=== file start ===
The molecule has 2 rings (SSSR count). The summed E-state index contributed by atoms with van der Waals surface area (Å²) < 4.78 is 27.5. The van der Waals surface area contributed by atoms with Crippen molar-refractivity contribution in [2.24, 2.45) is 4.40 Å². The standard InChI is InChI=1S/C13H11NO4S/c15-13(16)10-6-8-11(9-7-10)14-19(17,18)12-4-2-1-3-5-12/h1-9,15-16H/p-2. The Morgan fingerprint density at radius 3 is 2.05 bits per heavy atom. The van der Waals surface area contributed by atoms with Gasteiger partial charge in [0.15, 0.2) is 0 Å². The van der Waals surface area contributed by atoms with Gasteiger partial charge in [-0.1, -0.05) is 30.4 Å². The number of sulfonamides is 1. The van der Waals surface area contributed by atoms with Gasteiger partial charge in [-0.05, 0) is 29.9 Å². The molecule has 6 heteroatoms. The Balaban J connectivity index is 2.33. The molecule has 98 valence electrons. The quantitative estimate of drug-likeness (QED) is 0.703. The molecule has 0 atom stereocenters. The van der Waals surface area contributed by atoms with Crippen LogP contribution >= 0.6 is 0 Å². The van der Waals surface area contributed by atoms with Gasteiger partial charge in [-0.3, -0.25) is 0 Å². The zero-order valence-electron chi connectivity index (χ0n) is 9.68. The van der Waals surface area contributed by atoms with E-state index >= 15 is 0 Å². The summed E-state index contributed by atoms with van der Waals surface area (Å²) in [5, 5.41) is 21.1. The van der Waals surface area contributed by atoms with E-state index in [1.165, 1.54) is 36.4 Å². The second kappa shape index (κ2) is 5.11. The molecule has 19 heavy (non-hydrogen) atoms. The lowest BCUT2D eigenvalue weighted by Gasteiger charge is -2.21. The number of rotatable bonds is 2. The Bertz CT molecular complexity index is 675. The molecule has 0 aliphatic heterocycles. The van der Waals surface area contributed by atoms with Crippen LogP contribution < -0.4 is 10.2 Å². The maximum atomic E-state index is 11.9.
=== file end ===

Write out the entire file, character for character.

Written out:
The molecule has 2 rings (SSSR count). The summed E-state index contributed by atoms with van der Waals surface area (Å²) < 4.78 is 27.5. The van der Waals surface area contributed by atoms with Crippen molar-refractivity contribution in [2.24, 2.45) is 4.40 Å². The standard InChI is InChI=1S/C13H11NO4S/c15-13(16)10-6-8-11(9-7-10)14-19(17,18)12-4-2-1-3-5-12/h1-9,15-16H/p-2. The Morgan fingerprint density at radius 3 is 2.05 bits per heavy atom. The van der Waals surface area contributed by atoms with Gasteiger partial charge in [0.15, 0.2) is 0 Å². The van der Waals surface area contributed by atoms with Gasteiger partial charge in [-0.1, -0.05) is 30.4 Å². The number of sulfonamides is 1. The van der Waals surface area contributed by atoms with Gasteiger partial charge in [-0.05, 0) is 29.9 Å². The molecule has 6 heteroatoms. The Balaban J connectivity index is 2.33. The molecule has 98 valence electrons. The quantitative estimate of drug-likeness (QED) is 0.703. The molecule has 0 atom stereocenters. The van der Waals surface area contributed by atoms with Crippen LogP contribution >= 0.6 is 0 Å². The van der Waals surface area contributed by atoms with Gasteiger partial charge in [-0.3, -0.25) is 0 Å². The zero-order valence-electron chi connectivity index (χ0n) is 9.68. The van der Waals surface area contributed by atoms with E-state index >= 15 is 0 Å². The summed E-state index contributed by atoms with van der Waals surface area (Å²) in [5, 5.41) is 21.1. The van der Waals surface area contributed by atoms with E-state index in [1.165, 1.54) is 36.4 Å². The second kappa shape index (κ2) is 5.11. The molecule has 19 heavy (non-hydrogen) atoms. The lowest BCUT2D eigenvalue weighted by Gasteiger charge is -2.21. The number of rotatable bonds is 2. The Bertz CT molecular complexity index is 675. The molecule has 0 aliphatic heterocycles. The van der Waals surface area contributed by atoms with Crippen LogP contribution < -0.4 is 10.2 Å². The maximum atomic E-state index is 11.9.